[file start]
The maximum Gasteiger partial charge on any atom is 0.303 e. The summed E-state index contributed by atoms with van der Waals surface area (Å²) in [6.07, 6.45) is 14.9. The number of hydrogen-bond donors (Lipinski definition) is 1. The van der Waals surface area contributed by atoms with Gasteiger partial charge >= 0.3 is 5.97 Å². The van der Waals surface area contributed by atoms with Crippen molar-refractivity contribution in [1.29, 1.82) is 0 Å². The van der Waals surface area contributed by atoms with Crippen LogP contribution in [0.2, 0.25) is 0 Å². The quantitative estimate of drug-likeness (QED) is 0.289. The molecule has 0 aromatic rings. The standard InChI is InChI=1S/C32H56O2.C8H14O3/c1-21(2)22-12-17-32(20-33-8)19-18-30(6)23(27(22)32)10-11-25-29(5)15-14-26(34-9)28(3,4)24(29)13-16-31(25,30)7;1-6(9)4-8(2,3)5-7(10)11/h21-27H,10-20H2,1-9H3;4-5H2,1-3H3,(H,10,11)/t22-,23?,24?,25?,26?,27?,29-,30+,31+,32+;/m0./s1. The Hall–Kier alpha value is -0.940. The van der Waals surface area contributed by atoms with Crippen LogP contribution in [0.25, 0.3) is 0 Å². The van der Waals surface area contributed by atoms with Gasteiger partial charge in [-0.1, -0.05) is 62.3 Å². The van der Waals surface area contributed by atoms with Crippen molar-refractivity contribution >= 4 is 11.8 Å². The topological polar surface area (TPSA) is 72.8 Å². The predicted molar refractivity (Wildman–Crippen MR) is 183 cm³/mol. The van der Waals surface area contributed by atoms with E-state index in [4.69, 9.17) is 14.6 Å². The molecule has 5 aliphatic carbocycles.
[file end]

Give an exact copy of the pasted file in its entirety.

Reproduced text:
The maximum Gasteiger partial charge on any atom is 0.303 e. The summed E-state index contributed by atoms with van der Waals surface area (Å²) in [6.07, 6.45) is 14.9. The number of hydrogen-bond donors (Lipinski definition) is 1. The van der Waals surface area contributed by atoms with Gasteiger partial charge >= 0.3 is 5.97 Å². The van der Waals surface area contributed by atoms with Crippen molar-refractivity contribution in [1.29, 1.82) is 0 Å². The van der Waals surface area contributed by atoms with Crippen LogP contribution in [0.2, 0.25) is 0 Å². The quantitative estimate of drug-likeness (QED) is 0.289. The molecule has 0 aromatic rings. The standard InChI is InChI=1S/C32H56O2.C8H14O3/c1-21(2)22-12-17-32(20-33-8)19-18-30(6)23(27(22)32)10-11-25-29(5)15-14-26(34-9)28(3,4)24(29)13-16-31(25,30)7;1-6(9)4-8(2,3)5-7(10)11/h21-27H,10-20H2,1-9H3;4-5H2,1-3H3,(H,10,11)/t22-,23?,24?,25?,26?,27?,29-,30+,31+,32+;/m0./s1. The Hall–Kier alpha value is -0.940. The van der Waals surface area contributed by atoms with Crippen LogP contribution in [0.25, 0.3) is 0 Å². The van der Waals surface area contributed by atoms with Gasteiger partial charge in [-0.1, -0.05) is 62.3 Å². The van der Waals surface area contributed by atoms with Crippen molar-refractivity contribution >= 4 is 11.8 Å². The topological polar surface area (TPSA) is 72.8 Å². The predicted molar refractivity (Wildman–Crippen MR) is 183 cm³/mol. The van der Waals surface area contributed by atoms with E-state index in [4.69, 9.17) is 14.6 Å². The molecule has 5 aliphatic carbocycles.